Man made swamps, every county has a few. Rivers and streams that have been dammed in one spot or another; creating a pool of water for industry, drinking or even recreation. These areas area usually shallow with a deeper spot by the dam, when I say deeper, I mean only around 5 to 6 feet. Fish such as Largemouth Bass love these areas, and some of the swamps can produce pretty sizeable fish. The trick is finding which one to fish and what lures to throw to entice them to bite.
So you spent the weekend reading about an interesting new fishing technique that’s all the rave on the bass fishing tournament trail. You go to your local tackle shop, pick up all the components necessary, call your buddy and head out on the lake. Your friend decides to stick with the technique that he’s used to, while you rig up the new one and begin to try to fish it.
Want to learn how to quickly pin point the most productive feeding zone while fishing for bass? If you can master this one tactic, you will consistently catch more bass.
One of the most important factors you can determine is if bass are looking for a “vertical” or “horizontal” presentation? When you can identify this one piece of the puzzle quickly, the rest will fall into place easier.
At the very least if you only get the “vertical/horizontal” preference determined, you’ll be 50% more productive while you are out fishing.
So what is a ditch and how do I find them? Ditches to put it simply are depressions in the bottom. Some people also call them a "hole". Ditches can be natural, or created by water entering a body of water. For example, if you have a creek that pours into a lake, there will be a ditch near the mouth of the creek. These ditches are created from erosion due to current. You can find ditches in other areas as well. They can be found on flats, humps and even points.
With the first couple of warm weather days drawing near here in Illinois that means it’s time for one thing, Pre Spawn bass fishing. Bass have a biological trigger that kicks in and lets them know it’s time to move up from their deep wintering holes and onto points and structure adjacent to spawning pockets and coves.
This step by step instructional guide will break down the different components that are used to make a drop shot rig and explain why, when and where you would use them. The drop shot is a rig that every bass fisherman should know how to tie and fish. It is truly one of the greatest fishing techniques ever invented. There are many different ways to make a drop shot rig. If you are not familiar with drop shotting, the basic concept is to allow you to suspend a soft plastic lure while maintaining contact with the bottom.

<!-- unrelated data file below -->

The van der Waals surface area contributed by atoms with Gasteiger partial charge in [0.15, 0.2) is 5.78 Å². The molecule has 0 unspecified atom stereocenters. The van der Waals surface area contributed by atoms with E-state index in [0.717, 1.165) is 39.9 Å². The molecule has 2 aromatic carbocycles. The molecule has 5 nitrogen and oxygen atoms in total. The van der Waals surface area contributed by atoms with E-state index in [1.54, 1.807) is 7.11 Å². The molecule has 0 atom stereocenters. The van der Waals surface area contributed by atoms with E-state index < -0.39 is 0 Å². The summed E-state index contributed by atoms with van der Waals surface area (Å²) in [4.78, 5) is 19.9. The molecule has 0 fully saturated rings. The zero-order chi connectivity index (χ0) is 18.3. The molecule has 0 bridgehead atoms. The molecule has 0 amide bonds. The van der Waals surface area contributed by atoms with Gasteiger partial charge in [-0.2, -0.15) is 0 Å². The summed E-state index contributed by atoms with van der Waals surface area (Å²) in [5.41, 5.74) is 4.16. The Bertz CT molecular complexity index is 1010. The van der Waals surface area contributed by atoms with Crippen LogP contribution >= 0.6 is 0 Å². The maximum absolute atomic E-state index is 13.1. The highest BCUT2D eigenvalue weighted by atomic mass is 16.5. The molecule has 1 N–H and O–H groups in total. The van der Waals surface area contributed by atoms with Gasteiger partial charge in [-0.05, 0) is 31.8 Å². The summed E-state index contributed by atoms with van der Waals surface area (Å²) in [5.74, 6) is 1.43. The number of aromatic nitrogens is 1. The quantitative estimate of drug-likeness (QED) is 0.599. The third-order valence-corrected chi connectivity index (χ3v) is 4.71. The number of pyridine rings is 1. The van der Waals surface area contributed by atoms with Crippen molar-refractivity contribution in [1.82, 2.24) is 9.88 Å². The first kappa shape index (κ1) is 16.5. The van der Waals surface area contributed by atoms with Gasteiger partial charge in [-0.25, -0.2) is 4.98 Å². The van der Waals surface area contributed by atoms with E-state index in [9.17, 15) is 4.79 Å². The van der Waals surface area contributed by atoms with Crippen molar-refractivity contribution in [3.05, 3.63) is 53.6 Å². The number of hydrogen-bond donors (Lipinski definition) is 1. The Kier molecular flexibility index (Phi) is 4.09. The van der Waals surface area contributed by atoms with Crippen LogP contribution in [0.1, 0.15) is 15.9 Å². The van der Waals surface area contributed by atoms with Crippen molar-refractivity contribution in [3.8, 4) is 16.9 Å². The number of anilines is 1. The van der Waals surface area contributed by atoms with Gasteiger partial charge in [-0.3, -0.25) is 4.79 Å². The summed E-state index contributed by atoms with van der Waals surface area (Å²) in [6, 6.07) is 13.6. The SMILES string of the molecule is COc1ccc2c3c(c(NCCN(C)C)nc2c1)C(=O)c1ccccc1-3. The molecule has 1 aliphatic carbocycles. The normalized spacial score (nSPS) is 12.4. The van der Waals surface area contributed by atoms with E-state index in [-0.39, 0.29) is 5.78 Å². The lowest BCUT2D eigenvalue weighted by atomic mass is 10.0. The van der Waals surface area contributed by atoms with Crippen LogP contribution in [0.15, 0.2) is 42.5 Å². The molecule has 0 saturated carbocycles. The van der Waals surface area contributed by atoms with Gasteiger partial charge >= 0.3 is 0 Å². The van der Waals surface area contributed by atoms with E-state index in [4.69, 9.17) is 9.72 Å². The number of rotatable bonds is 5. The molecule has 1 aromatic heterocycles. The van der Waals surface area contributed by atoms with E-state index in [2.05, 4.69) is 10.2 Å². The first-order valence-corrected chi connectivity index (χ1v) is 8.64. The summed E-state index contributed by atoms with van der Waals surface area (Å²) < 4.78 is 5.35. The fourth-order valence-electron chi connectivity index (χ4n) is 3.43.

October thru March in the upper Midwest usually means that bass season is pretty much over, most folks take their bass boats in for their end of the season maintenance and winterization and start focusing on deer and waterfowl season. Hey what do you expect it's the North Country; the first major snow storm comes in and you're stuck at home watching fishing shows and going in & out of Bass Pro Shops or your favorite tackle store just to keep that desire for April spring fishing on your mind.
One of the biggest lures of bass fishing is the competitive nature of the sport. At any level, it's competing against the fish on an afternoon out, your buddy on a Saturday morning or in the structured setting of a professional tournament, it is competition in a pure form. This fact causes us to occasionally encounter the malady that every competitor, in every sport has to face "The Slump." Like the slumping baseball player who is a half a blink slow on a fastball, guessing wrong on the curve and when he does make solid contact hits it directly at the waiting fielder, we can fall into the same rut.
You may look at this and say, “This guy is crazy!” Think about this for a moment. We hunt and become the predator. We set up to ambush the deer as they go through their daily routines. We set up on food plots, bedding areas, travel routs—are we not doing the same things when we go bass fishing?
How many people buy topo maps to go hunting? How many look at aerial photographs to find the best places to set up a stand? I do the same things when I go fishing. I study topo maps to find humps, ridges, creek channels, points, flats, and any number of other good spots to set up and fish.